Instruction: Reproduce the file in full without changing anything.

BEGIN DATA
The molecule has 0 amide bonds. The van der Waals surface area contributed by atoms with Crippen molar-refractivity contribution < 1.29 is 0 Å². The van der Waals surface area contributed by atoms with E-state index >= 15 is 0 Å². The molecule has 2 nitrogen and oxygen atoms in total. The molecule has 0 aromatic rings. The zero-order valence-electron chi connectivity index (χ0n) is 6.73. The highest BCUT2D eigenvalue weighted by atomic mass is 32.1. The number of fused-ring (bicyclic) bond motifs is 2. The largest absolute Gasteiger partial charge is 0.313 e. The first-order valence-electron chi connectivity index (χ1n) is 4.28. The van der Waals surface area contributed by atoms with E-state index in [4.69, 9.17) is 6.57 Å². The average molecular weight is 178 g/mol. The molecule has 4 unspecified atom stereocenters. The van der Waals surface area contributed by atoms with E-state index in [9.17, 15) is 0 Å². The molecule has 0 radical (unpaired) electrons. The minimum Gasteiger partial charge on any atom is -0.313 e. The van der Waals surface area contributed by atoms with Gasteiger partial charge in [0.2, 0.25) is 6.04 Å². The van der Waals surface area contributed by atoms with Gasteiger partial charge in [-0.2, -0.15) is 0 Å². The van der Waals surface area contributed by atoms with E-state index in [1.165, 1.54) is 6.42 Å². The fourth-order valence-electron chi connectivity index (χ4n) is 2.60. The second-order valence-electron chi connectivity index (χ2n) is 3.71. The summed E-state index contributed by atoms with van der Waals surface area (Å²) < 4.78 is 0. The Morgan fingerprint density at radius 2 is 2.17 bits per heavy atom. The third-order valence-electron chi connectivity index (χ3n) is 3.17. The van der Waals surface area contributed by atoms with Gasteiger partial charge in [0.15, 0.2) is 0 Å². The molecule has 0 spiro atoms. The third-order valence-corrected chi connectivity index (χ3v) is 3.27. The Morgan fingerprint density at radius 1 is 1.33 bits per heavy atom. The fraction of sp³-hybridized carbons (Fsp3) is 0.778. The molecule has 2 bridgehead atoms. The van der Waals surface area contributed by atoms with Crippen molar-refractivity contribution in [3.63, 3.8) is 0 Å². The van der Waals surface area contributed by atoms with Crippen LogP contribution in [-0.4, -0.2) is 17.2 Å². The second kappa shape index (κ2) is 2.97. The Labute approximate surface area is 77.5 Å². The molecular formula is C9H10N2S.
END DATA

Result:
The molecule has 0 amide bonds. The van der Waals surface area contributed by atoms with Crippen molar-refractivity contribution < 1.29 is 0 Å². The van der Waals surface area contributed by atoms with E-state index >= 15 is 0 Å². The molecule has 2 nitrogen and oxygen atoms in total. The molecule has 0 aromatic rings. The zero-order valence-electron chi connectivity index (χ0n) is 6.73. The highest BCUT2D eigenvalue weighted by atomic mass is 32.1. The number of fused-ring (bicyclic) bond motifs is 2. The largest absolute Gasteiger partial charge is 0.313 e. The first-order valence-electron chi connectivity index (χ1n) is 4.28. The van der Waals surface area contributed by atoms with E-state index in [4.69, 9.17) is 6.57 Å². The average molecular weight is 178 g/mol. The molecule has 4 unspecified atom stereocenters. The van der Waals surface area contributed by atoms with E-state index in [9.17, 15) is 0 Å². The molecule has 0 radical (unpaired) electrons. The minimum Gasteiger partial charge on any atom is -0.313 e. The van der Waals surface area contributed by atoms with Gasteiger partial charge in [0.2, 0.25) is 6.04 Å². The van der Waals surface area contributed by atoms with Gasteiger partial charge in [-0.2, -0.15) is 0 Å². The van der Waals surface area contributed by atoms with E-state index in [1.165, 1.54) is 6.42 Å². The fourth-order valence-electron chi connectivity index (χ4n) is 2.60. The second-order valence-electron chi connectivity index (χ2n) is 3.71. The summed E-state index contributed by atoms with van der Waals surface area (Å²) < 4.78 is 0. The Morgan fingerprint density at radius 2 is 2.17 bits per heavy atom. The third-order valence-electron chi connectivity index (χ3n) is 3.17. The van der Waals surface area contributed by atoms with Gasteiger partial charge in [0.15, 0.2) is 0 Å². The molecule has 0 spiro atoms. The third-order valence-corrected chi connectivity index (χ3v) is 3.27. The Morgan fingerprint density at radius 1 is 1.33 bits per heavy atom. The fraction of sp³-hybridized carbons (Fsp3) is 0.778. The molecule has 2 bridgehead atoms. The van der Waals surface area contributed by atoms with Crippen molar-refractivity contribution in [3.63, 3.8) is 0 Å². The van der Waals surface area contributed by atoms with Crippen LogP contribution in [-0.4, -0.2) is 17.2 Å². The second kappa shape index (κ2) is 2.97. The Labute approximate surface area is 77.5 Å². The molecular formula is C9H10N2S.